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The War in Ukraine in Chinese Public Opinion

How Beijing navigates its position on Ukraine with respect to public opinion could present important lessons for how it might respond to future crises.

Russia’s invasion of Ukraine continues to expose the complicated dynamics behind public opinion in its ‘no limits’ partner, the People’s Republic of China. Conventional wisdom suggests that public opinion is irrelevant to the Chinese government, which does not hold competitive, multiparty elections. In reality, how citizens feel about domestic and foreign policy is a cornerstone of the Chinese Communist Party’s legitimacy. Cognisance of this fact is essential to understanding China’s state-led media, censorship and security apparatuses, and how the country navigates international crises like the war in Ukraine and a possible conflict over Taiwan.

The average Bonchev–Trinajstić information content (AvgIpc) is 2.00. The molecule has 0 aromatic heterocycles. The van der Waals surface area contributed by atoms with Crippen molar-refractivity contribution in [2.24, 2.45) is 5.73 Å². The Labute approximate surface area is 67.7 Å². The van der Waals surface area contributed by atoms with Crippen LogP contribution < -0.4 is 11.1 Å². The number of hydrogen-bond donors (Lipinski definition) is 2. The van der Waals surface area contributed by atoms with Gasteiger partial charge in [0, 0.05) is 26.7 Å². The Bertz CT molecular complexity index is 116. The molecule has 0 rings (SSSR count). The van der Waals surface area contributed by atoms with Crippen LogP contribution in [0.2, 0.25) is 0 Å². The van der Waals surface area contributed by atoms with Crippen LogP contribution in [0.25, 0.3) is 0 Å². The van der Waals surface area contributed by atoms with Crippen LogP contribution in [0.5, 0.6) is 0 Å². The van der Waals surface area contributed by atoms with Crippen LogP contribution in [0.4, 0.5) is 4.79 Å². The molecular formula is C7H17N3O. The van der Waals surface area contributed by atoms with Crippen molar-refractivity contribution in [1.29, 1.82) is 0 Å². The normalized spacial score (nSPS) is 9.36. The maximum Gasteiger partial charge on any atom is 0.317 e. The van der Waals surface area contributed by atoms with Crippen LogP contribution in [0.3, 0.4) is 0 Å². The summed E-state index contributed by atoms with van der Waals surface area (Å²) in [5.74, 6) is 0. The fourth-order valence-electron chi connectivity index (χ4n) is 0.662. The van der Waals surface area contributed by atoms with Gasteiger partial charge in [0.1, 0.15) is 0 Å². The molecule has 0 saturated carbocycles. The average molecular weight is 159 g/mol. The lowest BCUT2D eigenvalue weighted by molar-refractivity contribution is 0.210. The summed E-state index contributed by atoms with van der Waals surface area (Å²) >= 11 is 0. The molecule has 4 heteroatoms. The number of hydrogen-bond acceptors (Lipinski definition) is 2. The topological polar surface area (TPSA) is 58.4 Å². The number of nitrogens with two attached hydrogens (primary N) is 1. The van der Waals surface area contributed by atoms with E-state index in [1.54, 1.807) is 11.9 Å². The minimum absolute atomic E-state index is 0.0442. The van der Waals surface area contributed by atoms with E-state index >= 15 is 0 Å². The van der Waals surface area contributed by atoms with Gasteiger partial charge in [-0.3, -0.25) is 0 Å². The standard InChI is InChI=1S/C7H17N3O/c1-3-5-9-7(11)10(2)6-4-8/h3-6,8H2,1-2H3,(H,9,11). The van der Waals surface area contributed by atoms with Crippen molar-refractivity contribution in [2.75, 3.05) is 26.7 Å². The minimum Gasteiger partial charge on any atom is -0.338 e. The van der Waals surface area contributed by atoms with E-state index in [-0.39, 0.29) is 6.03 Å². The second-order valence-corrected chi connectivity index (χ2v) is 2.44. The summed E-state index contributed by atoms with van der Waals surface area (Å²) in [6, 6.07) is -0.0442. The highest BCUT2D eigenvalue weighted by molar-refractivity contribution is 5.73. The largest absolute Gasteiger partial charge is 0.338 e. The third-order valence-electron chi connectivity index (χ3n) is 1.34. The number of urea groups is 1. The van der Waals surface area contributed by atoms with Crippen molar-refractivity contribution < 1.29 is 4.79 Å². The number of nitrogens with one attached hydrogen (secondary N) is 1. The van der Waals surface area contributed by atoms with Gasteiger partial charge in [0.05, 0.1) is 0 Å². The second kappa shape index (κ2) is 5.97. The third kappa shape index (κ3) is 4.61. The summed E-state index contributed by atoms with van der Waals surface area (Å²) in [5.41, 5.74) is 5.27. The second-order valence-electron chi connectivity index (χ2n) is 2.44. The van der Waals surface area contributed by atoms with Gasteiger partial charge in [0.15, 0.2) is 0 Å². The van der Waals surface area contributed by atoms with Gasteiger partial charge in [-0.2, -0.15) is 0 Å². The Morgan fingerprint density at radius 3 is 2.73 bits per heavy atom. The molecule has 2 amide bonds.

Within a few weeks of the invasion in February, Beijing’s official position on the conflict slowly crystallised into offering Russia moral and rhetorical support. Astute observers of Beijing’s diplomatic rhetoric and social media noted how this support was primarily refracted through an anti-Western prism, as opposed to genuine support for Russian interests in Ukraine. Spokespeople for China’s foreign ministry criticised the US for instigating the conflict by pushing NATO’s boundaries eastward – a narrative still widely embraced in Chinese diplomaticintellectual and online discourse. Moreover, guidance allegedly leaked from a Chinese state media outlet instructed reporters not to publish content ‘unfavourable to Russia or pro-Western’, which was followed by streams of pro-Russian propaganda on Chinese state media and widespread censorship of contrary positions.